The average THC level found in solvent-based products ranged from 54% to 69% with some products reportedly exceeding 80%. Non-solvent-based products can average around 40-60% THC. Since the THC level is so high in concentrates and extracts, these products can increase the likelihood of experiencing negative reactions.7

While any form of cannabis may contain unnatural adulterants (such as pesticides), marijuana extracts are often also contaminated with residual chemicals used in the extraction process.9

Synthetic Cannabinoids

Synthetic marijuana—also known as synthetic cannabinoids—are human-made products that share chemical similarities with the psychoactive components of marijuana plant materials. In other words, though their effects may be somewhat similar, these chemicals are not directly derived from cannabis. Though often marketed as a safe and legal alternative to marijuana, synthetic cannabinoid products are highly dangerous.4

Synthetic cannabinoids are sometimes sold as a liquid to be vaporized and inhaled in vapes, e-cigarettes, and other devices, or these chemicals may be sprayed on shredded dried plant material to be smoked or brewed as tea.4

Other common names for synthetic cannabinoid products include:4

  • Spice. 
  • K2.
  • Synthetic marijuana. 
  • Herbal or liquid incense. 
  • Fake weed. 

Effects of Marijuana

People who use marijuana may experience:2

  • Relaxation.
  • Increased appetite. 
  • Enhanced sensory perception. 
  • Distorted perception of time.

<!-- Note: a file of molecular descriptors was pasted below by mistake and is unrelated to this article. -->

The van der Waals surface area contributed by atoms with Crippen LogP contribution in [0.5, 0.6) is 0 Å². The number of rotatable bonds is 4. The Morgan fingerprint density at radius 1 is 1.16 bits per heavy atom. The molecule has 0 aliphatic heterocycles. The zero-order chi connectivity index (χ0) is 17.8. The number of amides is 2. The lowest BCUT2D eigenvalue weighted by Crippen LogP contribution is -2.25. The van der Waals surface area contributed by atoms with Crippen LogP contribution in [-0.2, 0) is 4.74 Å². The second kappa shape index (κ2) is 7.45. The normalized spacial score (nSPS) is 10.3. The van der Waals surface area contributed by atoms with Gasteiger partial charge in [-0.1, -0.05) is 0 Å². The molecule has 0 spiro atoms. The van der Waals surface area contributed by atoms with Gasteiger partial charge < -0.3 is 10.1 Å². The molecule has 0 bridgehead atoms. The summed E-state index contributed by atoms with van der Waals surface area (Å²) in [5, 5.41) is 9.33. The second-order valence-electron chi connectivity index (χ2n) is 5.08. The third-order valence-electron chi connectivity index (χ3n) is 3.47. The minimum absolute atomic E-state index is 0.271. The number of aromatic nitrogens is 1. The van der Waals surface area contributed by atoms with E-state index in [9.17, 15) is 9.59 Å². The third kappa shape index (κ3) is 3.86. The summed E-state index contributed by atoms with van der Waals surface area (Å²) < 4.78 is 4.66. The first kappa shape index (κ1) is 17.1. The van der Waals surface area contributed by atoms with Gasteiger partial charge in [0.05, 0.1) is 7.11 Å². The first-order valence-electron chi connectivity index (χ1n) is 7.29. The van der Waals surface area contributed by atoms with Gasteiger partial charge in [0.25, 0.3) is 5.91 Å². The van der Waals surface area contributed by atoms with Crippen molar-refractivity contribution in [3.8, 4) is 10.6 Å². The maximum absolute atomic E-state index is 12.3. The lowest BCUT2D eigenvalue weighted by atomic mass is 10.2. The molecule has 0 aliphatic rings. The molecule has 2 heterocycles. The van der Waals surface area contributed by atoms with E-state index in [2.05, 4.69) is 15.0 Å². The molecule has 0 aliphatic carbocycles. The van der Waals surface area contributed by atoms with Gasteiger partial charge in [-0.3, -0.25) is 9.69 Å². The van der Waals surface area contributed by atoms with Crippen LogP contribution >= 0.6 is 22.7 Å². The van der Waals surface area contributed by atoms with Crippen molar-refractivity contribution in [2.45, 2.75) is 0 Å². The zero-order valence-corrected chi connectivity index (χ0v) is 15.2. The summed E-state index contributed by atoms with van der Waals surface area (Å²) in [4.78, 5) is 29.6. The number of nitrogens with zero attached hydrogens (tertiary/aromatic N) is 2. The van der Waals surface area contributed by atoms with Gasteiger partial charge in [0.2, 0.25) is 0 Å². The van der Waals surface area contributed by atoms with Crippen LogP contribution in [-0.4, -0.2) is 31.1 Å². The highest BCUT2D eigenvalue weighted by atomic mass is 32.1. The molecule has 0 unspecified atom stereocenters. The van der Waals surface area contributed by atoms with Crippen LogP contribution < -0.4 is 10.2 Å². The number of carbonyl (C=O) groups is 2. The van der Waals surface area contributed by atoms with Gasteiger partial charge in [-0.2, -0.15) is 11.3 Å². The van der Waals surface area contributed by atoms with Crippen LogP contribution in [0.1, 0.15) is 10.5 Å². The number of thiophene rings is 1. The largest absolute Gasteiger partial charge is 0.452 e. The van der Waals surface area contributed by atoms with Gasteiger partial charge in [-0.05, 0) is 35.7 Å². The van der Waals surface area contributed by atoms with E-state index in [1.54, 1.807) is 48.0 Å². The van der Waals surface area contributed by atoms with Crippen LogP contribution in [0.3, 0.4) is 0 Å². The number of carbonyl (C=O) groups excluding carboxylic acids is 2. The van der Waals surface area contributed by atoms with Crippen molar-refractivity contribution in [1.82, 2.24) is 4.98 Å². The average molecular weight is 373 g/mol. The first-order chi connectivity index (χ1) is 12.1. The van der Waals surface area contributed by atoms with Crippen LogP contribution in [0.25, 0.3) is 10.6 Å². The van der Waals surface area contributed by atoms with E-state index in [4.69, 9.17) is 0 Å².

High doses may make someone more likely to experience certain adverse effects. The signs and symptoms of marijuana toxicity (sometimes called marijuana overdose) may also include:2

  • Fear.
  • Anxiety and panic.
  • Psychotic features such as paranoia, delusions, and hallucinations. 
  • A loss of sense of self or other identity disturbances.

Synthetic marijuana products share some of the same effects, but can also be more powerful, unpredictable, and dangerous than marijuana. The effects of synthetic cannabinoids can, in some cases, become life-threatening.4

Dangers of synthetic cannabinoids include toxic reactions such as:4

  • Vomiting. 
  • Elevated blood pressure. 
  • Reduced blood supply to the heart.  
  • Kidney damage. 
  • Violent behavior.
  • Suicidal thoughts.
  • Seizures.  

Varying routes of administration for marijuana, extracts, or synthetic weed may have different effects and risks. For example, smoking marijuana may irritate the throat and lungs, while eating edibles may increase the chances of overdose if someone consumes too much while waiting to feel the effects.2

Chronic use of marijuana—in any form—can lead to physiological dependence and the development of marijuana addiction, also known as cannabis or marijuana use disorder.2,4,8

According to the Centers for Disease Control and Prevention (CDC) marijuana use disorder affects approximately 30% of people that use the drug.5

Marijuana Addiction Treatment

Cannabis use disorder is a complex but treatable disease.8,9 Treatment typically includes various types of behavioral therapy, peer support, education, and treatment for any co-occurring disorders that are present.9

Greenhouse Treatment Center in Texas employs personalized, evidence-based treatment methods in several different settings, depending on the patient’s needs. The levels of care provided Greenhouse include:

For more information on Greenhouse Treatment Center’s cannabis use disorder treatment programs, rehab admissions, using insurance coverage for addiction treatment, and other rehab payment options, speak with a compassionate admissions navigator available 24/7 at .